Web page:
11. Make your text layer visible again and drag it to the top of the stack in the layers palette. Set your background color to black and your foreground to null and choose the text tool again. Click in the upper left corner and using a Park Avenue 72 point bold font (or other script font you prefer) set the words "Greetings from" on the page. Do the same with the word "Florida" just below the curve of the text.

 

 

 

 

12. This is starting to look like a postcard, but it's far too tasteful at this point. Open the flamingo clipart found on the Resources page and copy and paste it as a new layer. Drag the layer down so it is just above the background layer. Do the same with the palm tree and hibiscus files, using the deform tool to resize and position them. You may find that you need to move the words "Greetings from" and "Florida" around a bit. To do so, just click on them in the layers palette and choose the object selection tool (the last one on the tools palette) to shift them without disturbing anything else.

13. We've almost reached maximum tackiness now, but we still have to get your vacation snaps integrated into your masterpiece.
There are lots of different ways to do this. This one moves quickly and may be an approach you haven't tried before.

  • a)Open the first snapshot that you want to include.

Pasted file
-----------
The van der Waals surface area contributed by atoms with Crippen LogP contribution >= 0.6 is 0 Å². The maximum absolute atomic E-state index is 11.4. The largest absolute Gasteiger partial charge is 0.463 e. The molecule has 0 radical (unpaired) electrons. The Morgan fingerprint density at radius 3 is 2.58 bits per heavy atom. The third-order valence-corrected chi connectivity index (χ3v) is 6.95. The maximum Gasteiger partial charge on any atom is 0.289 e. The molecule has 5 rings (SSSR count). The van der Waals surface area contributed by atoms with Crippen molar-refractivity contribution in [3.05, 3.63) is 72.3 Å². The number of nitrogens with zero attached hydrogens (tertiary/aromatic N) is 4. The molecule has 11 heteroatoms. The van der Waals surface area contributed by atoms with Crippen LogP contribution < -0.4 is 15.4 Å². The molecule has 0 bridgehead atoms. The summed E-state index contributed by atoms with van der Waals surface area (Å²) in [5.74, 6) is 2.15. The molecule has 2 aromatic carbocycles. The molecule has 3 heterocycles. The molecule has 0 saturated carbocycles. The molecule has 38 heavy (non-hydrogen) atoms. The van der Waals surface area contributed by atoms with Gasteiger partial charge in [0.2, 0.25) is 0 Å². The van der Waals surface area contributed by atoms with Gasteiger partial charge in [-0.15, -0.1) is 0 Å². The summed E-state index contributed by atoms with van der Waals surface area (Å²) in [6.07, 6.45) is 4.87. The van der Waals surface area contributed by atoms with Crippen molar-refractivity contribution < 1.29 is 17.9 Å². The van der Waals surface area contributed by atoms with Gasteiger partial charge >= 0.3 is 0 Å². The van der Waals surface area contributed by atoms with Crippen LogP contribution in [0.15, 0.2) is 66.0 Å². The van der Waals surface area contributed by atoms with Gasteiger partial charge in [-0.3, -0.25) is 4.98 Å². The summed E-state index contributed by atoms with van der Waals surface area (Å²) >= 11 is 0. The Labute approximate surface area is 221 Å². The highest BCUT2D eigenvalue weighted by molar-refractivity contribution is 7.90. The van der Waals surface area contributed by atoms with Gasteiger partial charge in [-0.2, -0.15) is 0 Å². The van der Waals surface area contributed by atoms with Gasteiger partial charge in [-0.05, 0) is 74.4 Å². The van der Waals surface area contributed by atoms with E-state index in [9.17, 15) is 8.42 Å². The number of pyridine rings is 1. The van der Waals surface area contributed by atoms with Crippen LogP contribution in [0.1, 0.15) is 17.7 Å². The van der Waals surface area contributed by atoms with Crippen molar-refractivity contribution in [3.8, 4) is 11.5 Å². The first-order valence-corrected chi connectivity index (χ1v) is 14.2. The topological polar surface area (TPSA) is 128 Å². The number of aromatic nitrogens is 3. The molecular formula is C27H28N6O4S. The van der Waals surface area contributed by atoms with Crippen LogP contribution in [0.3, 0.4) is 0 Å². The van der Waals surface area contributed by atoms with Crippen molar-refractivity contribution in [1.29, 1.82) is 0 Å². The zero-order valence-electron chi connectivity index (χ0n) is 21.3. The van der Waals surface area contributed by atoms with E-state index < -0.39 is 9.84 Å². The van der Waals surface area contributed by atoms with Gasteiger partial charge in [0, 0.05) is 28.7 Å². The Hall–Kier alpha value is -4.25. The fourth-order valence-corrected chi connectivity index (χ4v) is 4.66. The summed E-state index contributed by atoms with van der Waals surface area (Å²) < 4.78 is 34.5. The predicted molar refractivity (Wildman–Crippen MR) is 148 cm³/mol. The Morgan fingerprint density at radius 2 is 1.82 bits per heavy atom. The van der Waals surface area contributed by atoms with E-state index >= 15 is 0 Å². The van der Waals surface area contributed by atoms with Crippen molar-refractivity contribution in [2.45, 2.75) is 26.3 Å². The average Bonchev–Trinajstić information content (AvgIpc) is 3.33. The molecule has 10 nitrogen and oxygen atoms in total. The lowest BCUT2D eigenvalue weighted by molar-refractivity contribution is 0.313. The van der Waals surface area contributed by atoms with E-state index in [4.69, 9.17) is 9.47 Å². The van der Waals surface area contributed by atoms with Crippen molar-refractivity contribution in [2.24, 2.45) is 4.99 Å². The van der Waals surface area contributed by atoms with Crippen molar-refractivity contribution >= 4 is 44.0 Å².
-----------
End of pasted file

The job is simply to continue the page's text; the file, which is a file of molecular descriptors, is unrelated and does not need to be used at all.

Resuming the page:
• b)Select the portion of the image  you want to place inside the lettering and copy and paste it as a new layer.  (You can close the original snapshot as soon as yu copy it to the clipboard.)
  • c)Reduce the opacity of this new layer to about 75%.  
  • d)Use the deform tool to resize and position it roughly over the text as you wish.
  • e)From the selections menu, choose Load Selection from Alpha Channel. When the dialog box opens, place a check in the box that says "invert selection" and click "Load"
  • f) When the marquee appears, press the delete key to cut away the excess, then Select None (CTRL+D) If any of your letters accidentally overlap the others, it it easy to use the eraser for touchups now BEFORE you merge the layer down.
  • g) Open the next snapshot. Repeat steps a,b, d,e,and f above, but do NOT reduce the opacity of the new layer. When you've completed step f, right click on the layer in the layers palette and choose Merge Down. (the opacity will automatically drop to 75%)
  • Repeat step g for each snapshot. When all the letters are filled in, reset the opacity of the layer to 100%  

14. When all the letters are filled with images and they are all on the same layer, drag that layer below your vector text layer.  Double click on the vector text object that contains your large letters. ("Clearwater" in this example.) When the text editing options open, change the text fill color from yellow to null to let the pictures show through behind the orange frame. After all was said and done, I also opted at this point to change the color of the text for the word "Florida" to yellow and make it a bit larger.

And there you have it! Funky retro style with your own snapshots! (If you have any luck, you'll go someplace interesting on vacation. If you have brains, you'll choose a place with a name shorter than Clearwater for your first attempt at this technique. Wish I'd had great pictures of Taos or Nome!)